We have several species of pollinating bees hanging around, including this bumblebee. The flowers we’ve planted have such a softening effect in the garden and serve double duty as helping to attract these beneficial insects.
Occasionally we might spot a firefly (lightning bug) during the daytime.
The Black Swallowtail butterfly, laying its eggs on our asparagus ferns, one of their favorite spots in late summer. These first become hungry parsley worms which chomp their way through our herbs, but we don’t mind the butterflies so much, so I put them in the Visitors column.
Early in the season, I was amazed to spot a small (two inch) green praying mantis clambering amongst the tomatoes like a miniature slow-motion green monkey. It was dusk, and far back in the foliage, so my iPhone couldn’t get a decent photo of it. I have no idea if this giant one (almost six inches) is the same individual, spotted about a month later by accident as we were pulling up the dying flowers it was hanging out in. Normally I’m not into bugs, but I felt like the garden reached a real milestone this year by becoming enough of an ecosystem to be honored by this creature’s ghostly presence. Hmm… maybe that’s where all the ladybugs that we released went?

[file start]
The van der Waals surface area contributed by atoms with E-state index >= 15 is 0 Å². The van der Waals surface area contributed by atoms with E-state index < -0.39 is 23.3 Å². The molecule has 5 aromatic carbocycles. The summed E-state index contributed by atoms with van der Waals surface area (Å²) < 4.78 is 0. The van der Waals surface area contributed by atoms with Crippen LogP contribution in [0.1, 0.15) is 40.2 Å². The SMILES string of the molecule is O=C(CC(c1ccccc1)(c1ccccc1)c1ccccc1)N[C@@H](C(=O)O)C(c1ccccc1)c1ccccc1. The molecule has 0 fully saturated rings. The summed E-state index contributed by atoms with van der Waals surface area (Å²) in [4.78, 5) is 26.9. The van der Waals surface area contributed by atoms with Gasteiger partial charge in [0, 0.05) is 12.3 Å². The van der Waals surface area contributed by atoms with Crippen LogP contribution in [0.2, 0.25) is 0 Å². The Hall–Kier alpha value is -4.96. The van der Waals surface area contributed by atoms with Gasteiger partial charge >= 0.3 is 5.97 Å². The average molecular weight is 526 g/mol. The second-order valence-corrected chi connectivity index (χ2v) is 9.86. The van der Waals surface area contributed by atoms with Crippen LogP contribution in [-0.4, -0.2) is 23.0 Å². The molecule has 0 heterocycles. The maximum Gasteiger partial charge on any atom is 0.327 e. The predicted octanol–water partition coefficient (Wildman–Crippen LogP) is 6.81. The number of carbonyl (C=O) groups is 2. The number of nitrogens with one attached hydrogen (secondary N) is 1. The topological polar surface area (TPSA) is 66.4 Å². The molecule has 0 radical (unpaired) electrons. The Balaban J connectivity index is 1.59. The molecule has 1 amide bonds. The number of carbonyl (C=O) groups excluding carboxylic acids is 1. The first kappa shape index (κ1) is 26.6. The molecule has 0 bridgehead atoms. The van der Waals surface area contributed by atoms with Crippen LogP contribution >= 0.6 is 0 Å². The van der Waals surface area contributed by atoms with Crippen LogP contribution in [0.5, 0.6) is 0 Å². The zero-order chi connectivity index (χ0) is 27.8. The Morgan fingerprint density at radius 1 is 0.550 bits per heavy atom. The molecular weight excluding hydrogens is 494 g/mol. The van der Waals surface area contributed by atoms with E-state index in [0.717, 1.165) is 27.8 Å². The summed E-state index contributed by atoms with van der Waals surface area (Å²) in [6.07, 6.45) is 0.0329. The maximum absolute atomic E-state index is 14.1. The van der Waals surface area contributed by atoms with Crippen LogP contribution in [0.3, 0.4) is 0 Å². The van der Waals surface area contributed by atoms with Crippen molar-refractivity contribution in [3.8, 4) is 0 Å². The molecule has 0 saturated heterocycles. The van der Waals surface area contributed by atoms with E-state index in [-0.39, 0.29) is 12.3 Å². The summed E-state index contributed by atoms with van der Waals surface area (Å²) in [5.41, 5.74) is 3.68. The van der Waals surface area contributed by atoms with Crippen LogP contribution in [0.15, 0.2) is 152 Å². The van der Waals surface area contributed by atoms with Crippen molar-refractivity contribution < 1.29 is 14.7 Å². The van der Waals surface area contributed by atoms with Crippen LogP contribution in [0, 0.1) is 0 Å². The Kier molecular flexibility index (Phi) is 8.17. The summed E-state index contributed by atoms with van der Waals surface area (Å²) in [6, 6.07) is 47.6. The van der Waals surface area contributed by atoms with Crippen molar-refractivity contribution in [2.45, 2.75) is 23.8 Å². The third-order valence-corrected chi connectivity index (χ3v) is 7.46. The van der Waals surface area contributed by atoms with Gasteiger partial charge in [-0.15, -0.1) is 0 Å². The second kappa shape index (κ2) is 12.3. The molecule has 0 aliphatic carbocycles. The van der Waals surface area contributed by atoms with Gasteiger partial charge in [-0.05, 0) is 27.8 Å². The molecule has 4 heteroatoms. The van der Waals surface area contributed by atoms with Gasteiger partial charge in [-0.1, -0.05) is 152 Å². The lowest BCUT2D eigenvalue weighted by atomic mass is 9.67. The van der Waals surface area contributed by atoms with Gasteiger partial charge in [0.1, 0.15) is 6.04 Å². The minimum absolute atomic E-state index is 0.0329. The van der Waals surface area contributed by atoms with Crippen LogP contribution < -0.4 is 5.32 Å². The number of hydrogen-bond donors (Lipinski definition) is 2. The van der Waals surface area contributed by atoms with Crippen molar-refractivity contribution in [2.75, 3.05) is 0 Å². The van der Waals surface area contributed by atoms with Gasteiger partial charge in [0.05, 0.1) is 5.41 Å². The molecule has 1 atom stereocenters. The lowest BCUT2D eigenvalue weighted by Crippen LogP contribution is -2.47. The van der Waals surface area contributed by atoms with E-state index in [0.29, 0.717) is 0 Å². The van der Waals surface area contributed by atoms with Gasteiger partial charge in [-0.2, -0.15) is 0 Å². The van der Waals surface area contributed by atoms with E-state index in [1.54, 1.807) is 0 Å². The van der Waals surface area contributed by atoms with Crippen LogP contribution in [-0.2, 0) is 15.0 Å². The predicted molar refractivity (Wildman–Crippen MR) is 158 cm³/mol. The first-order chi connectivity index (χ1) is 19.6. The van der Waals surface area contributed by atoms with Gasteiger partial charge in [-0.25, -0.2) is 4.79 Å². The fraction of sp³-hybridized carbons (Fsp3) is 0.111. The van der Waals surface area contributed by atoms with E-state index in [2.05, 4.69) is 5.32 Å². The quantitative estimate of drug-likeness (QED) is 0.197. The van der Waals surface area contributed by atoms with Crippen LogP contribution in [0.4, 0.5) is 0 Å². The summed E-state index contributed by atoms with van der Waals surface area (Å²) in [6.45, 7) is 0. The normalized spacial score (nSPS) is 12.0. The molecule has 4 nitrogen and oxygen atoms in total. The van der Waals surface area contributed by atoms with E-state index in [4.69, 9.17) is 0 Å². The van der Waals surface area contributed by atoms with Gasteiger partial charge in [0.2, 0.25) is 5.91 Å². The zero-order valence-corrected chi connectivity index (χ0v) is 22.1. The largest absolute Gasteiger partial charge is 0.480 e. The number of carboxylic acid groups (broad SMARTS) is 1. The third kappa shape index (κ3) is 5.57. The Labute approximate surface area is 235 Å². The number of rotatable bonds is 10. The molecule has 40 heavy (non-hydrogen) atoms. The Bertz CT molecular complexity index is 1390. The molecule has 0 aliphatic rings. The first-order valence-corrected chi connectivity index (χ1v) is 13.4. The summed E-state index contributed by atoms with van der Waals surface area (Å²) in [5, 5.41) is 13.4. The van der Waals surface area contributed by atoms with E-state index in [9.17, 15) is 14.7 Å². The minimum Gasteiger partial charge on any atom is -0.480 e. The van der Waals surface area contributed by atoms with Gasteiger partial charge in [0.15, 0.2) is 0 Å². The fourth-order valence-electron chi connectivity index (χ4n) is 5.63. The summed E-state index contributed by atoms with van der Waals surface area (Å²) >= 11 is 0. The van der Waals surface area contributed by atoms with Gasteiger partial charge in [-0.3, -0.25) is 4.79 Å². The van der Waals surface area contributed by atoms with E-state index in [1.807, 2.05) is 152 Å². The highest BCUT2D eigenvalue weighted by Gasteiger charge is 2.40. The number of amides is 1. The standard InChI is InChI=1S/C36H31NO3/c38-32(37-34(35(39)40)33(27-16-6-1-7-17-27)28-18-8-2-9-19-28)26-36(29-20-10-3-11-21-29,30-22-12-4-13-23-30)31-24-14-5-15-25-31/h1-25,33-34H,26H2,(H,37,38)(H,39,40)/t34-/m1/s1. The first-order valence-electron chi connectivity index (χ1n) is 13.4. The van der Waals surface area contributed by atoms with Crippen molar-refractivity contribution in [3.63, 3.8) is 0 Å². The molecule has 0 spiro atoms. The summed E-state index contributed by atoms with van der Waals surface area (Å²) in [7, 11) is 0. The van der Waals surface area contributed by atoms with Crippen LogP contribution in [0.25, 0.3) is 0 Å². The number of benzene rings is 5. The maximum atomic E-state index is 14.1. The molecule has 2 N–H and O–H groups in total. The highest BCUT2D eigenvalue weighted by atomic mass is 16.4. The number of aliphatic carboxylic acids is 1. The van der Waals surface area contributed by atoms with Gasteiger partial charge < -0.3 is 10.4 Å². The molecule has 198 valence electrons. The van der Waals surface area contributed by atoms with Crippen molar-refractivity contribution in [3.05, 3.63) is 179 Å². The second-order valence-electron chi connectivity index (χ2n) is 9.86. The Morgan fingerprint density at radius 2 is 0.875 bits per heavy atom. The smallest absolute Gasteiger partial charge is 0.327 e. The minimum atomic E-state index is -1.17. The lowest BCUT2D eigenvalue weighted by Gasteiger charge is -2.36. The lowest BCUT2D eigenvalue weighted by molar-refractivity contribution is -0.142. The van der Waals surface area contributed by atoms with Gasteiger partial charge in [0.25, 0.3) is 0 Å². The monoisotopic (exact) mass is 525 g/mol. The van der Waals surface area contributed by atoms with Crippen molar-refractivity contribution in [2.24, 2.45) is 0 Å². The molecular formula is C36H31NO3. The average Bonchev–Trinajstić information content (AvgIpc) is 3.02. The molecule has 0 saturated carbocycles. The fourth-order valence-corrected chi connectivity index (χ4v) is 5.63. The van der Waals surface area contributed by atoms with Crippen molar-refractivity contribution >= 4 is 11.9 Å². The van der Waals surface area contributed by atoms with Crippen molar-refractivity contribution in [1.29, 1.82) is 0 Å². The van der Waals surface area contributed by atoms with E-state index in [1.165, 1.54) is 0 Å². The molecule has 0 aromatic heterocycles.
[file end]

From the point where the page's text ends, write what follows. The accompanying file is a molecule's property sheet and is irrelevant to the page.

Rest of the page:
We had a number of beetles eating our crops this year. My hope is that along with treating the soil in the fall with beneficial nematodes, these visiting birds are pecking a few of their grubs out of our soil. Robins were a common site at the end of the season. Here they are, crushin’ it near the young bush beans and mature tomato stems.
European Starlings showed up as well, usually in groups. It seemed like they and the Robins were taking turns on the same turf. If only Congress were so accommodating.
Starlings seem to have a very concerned look about them. However I doubt they have much control over their brows. What were they digging up over there? Hopefully not my newly strewn cover crop seeds which were still germinating. Was it this guy?
Nah, I ate him myself. Bit chewy.